“David Fincher told me this is a film about someone’s process, and the camera must be an objective ghost in the room,” says Erik Messerschimdt, ASC, about The Killer, his latest collaboration with the director.
After all, “I think it’s always interesting to watch somebody use their tools with great precision,” Fincher told The Guardian.
“This is someone who never allows anyone to be close to them, but suddenly you are there – what does that feel like?” the cinematographer elaborated to Emily Murray at GamesRadar.
“I think sometimes we are looking for the bigger picture, the themes, but with this film you can take it as being about all sorts and just go for it – capitalism, nihilism, humanity, etc.
“But, for me, it was all about how you bring the audience to a place they are not used to being: close to this assassin.”
Based on the French graphic novel series of the same name, the film stars Michael Fassbender as the nameless assassin who goes on an international manhunt even if he continually insists to himself isn’t personal.
The Killer “is an eminently re-watchable revenge movie, morbid and sardonic and wickedly funny, the latter of which hasn’t been highlighted nearly enough in early press. Think John Wick, if Keanu Reeves was a sociopath with a penchant for bucket hats, Amazon and inadvertently xenophobic quips about Germans. Oh, and if he loved The Smiths,” sums up GQ’s Jack King.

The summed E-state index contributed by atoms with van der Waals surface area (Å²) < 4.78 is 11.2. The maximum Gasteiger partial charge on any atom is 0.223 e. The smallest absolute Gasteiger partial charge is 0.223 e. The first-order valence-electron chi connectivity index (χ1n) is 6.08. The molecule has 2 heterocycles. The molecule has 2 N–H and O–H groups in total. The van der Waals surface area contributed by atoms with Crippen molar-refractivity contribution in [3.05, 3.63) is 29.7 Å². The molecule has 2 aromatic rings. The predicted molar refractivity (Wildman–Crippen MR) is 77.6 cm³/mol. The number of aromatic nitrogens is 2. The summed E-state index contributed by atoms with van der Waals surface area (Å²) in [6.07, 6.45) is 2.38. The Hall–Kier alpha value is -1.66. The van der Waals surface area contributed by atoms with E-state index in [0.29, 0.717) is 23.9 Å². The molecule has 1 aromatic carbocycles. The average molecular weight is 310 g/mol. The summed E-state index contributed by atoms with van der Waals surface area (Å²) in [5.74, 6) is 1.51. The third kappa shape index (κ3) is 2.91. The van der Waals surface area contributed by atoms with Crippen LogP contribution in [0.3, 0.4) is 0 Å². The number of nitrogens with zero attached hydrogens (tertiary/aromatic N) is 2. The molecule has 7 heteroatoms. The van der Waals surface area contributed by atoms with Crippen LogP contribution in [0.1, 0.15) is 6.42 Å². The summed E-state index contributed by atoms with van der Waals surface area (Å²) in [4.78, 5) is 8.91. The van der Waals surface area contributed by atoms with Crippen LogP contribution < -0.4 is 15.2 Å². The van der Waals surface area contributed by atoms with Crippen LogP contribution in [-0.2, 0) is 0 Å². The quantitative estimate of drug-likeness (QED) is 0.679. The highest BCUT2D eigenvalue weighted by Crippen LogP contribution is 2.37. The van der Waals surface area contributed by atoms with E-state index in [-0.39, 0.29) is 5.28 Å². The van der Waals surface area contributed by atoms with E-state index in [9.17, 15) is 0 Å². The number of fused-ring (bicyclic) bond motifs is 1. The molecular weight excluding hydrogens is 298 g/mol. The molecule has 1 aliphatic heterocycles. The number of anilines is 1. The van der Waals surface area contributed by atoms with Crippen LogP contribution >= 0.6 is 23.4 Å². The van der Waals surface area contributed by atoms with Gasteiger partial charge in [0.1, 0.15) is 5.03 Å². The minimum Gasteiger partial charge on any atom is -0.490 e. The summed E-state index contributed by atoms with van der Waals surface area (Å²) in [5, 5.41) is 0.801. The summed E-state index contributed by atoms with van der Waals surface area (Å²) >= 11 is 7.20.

A key text for Fincher and Messerschmidt was the 1967 crime thriller Le Samouraï from director Jean-Pierre Melville.
Fincher also encouraged Messerschmidt read the source material for The Killer, a French graphic novel by Alexis Nolent.
“I read it in French and I don’t speak French. But it was interesting, because I learned with graphic novels you don’t necessarily need the dialogue, and our film has so little dialogue too. It made me think a lot about composition and framing. We weren’t making Sin City, so it didn’t have to look like a comic, but we did use similar techniques when looking at where to put the camera, how close, etc.”
The lack of dialogue was something he was particularly drawn to, being excited at the prospect that the camera would really have to do the talking.
“All of my initial conversations with David weren’t about style, but instead pace and scene structure. We have a more nuts-and-bolts approach discussing how we are going to tell the story with the camera, then the style is born from that. We were always talking about point of view — when do we see what Fassbender’s killer sees and when do we watch him instead? How does that affect the interpretation of the scene?”
After working on several commercials and television shows, Messerschmidt ended up on the set of director Fincher’s Gone Girl, working as a gaffer.
The duo bonded, with Fincher then recruiting him as DoP on TV series Mindhunter and biographical drama Mank, for which Messerschmidt won the Academy Award for Best Cinematography.